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MAR-APR 2019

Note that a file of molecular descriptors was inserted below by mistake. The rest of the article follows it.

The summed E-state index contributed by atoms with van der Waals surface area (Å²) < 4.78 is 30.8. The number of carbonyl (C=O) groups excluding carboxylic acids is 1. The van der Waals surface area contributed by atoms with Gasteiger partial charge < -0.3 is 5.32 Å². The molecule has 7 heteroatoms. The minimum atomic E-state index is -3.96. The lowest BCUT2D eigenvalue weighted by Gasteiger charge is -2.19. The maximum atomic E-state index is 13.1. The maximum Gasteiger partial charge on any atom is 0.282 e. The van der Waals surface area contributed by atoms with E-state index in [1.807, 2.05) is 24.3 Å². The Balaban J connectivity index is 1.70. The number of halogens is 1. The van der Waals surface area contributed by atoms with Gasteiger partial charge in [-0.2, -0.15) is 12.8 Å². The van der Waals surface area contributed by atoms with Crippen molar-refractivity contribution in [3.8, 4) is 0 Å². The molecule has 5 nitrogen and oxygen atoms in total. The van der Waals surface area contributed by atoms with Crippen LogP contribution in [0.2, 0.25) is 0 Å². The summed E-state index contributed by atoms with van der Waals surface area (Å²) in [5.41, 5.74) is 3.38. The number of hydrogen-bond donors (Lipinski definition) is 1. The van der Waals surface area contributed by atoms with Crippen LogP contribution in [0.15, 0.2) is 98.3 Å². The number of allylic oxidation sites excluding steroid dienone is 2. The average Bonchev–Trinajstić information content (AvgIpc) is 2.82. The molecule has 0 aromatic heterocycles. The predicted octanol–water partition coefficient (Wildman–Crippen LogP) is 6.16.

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INTECH MARCH/APRIL 2019 15 COVER STORY tioned in the cloud discussion, the in- tegrity of the data is paramount. The convergence of data availability via an increase in sensor technology, our ability to move that data, and now the compute resource made available to act upon that data have reached a point where ML/AI are viable. Securing the acquisition at the lowest levels and ensuring the integrity of that data is es- sential to using it securely. Edwards: Access to powerful com- puting platforms is a big win for ad- vanced control. The industry will continue to see unique optimiza - tion opportunities that we could only dream of before. Having that much data in one place for the algorithms to eat for breakfast, though? That could pose a challenge from an intellectual property perspective, so I think even these applications have to be thought - ful from a security perspective or you might get into trouble. Collaboration Cybersecurity is big and getting bigger, and the level of complexity is rising. One way to overcome the complex- ity of securing disparate systems from multiple vendors is to join together and collaboratively share knowledge. This is one of the primary ways we as an in dustry can grow to be more effective. Kling: Taking on new and increas- ingly dangerous cyberthreats can't be limited to a single company, industry, or region. That's why everyone associated with industrial manufacturing—sup- pliers, end users, third-party provid- ers, integrators, standards bodies, and even government agencies—must come to gether. We need to collaboratively de- velop new ways of ensuring legacy and emerging technologies alike can with - stand sophisticated cyberattacks. On the whole, our industry is gener- ally pretty conservative, but we have to change that culture when it comes to cybersecurity. The most effective way to do this is to encourage a collaborative, three-pronged approach that focuses on people, processes, and technology. First, we have to work together to make sure everyone—everywhere— knows they are responsible for cyberse- curity. This includes ensuring everyone is trained, with defined, clearly under- stood roles, responsibilities, and pro- cedures to prevent, mitigate and, most importantly, respond to cyberattacks. Second, we have to work together to establish best processes, practices, and policies, especially as it relates to per - forming regular risk and threat assess- ments and gap analyses. That approach is proven to identify holes in our sys - tems and our overall security posture. Additionally, there is an opportunity for industry to work together to help end users contain, mitigate, and even pre - vent the spread of any virus and mal- ware via network segmentation, the ap- plication of zones and conduits, and the establishment of other processes. This includes strengthening an industrywide commitment to adhering to best prac - tices, especially a drive to remain com- pliant with prevailing, most-current in- dustry standards, like IEC 62443. Third, we need to find ways for sup- pliers to work together to strengthen their products with today's threats in mind. Keep in mind that end users are frequently using a mix of systems from various vendors and vintages. Can we collaborate and evolve our technology to help them address cybersecurity issues in their frequently complex op- erating environments? The answer is yes, but it requires a cultural shift and a strong commitment from industry leaders. It really is time for industry as a whole to step up. By collaborating openly and transparently, we increase our collec- tive ability to protect the world's most critical operations and the people and communities we all jointly serve. Let's get it done. Edwards: This is an area that can really help advance cybersecurity. We are all in this together, and cybersecurity should not be a competitive differentiator be - tween vendors. If we could truly come together as an industry and share the in - formation about threats and attacks with each other in an open yet safe environ - ment, then I think we could all advance our capabilities to defend against these things. This is sort of a hot button for me, coming from my ICS-CERT background. I am optimistic that we will follow some of the trends of other industries, such as the financial services industry, where this type of information sharing is very well accepted and functions with a very high level of success. n Author's note Thank you to Andy Kling and Marty Edwards for sharing their knowledge and thoughts on industrial cybersecu- rity. The International Society of Auto- mation has a wide range of industrial cybersecurity training resources (see www.isa.org). ABOUT THE AUTHOR Bill Lydon (blydon@isa.org) is InTech's chief editor. ABOUT THE EXPERTS Andy Kling, CSSLP, is industry automa- tion product security officer and se- nior director of system architecture at Schneider Electric. He has more than thirty years of software development experience in multiple industries. Kling has ushered the company's process au- tomation development organization to compliance with IEC 62443 standards at the process, product, and system lev- els. Kling is a participating senior mem- ber of ISA, primarily contributing to the ISA/IEC 62443 cybersecurity standards. Marty Edwards (medwards@isa.org) is director of strategic initiatives at ISA and managing director of the Automation Federation. He was previously director of the Industrial Control Systems Cyber Emergency Response Team (ICS-CERT), an operational division of the National Cybersecurity and Communications Inte- gration Center. View the online version at www.isa.org/intech/20190401. RESOURCE "Number of Connected IoT Devices Will Surge" https://technology.ihs.com/596542/number- of-connected-iot-devices-will-surge-to- 125-billion-by-2030-ihs-markit-says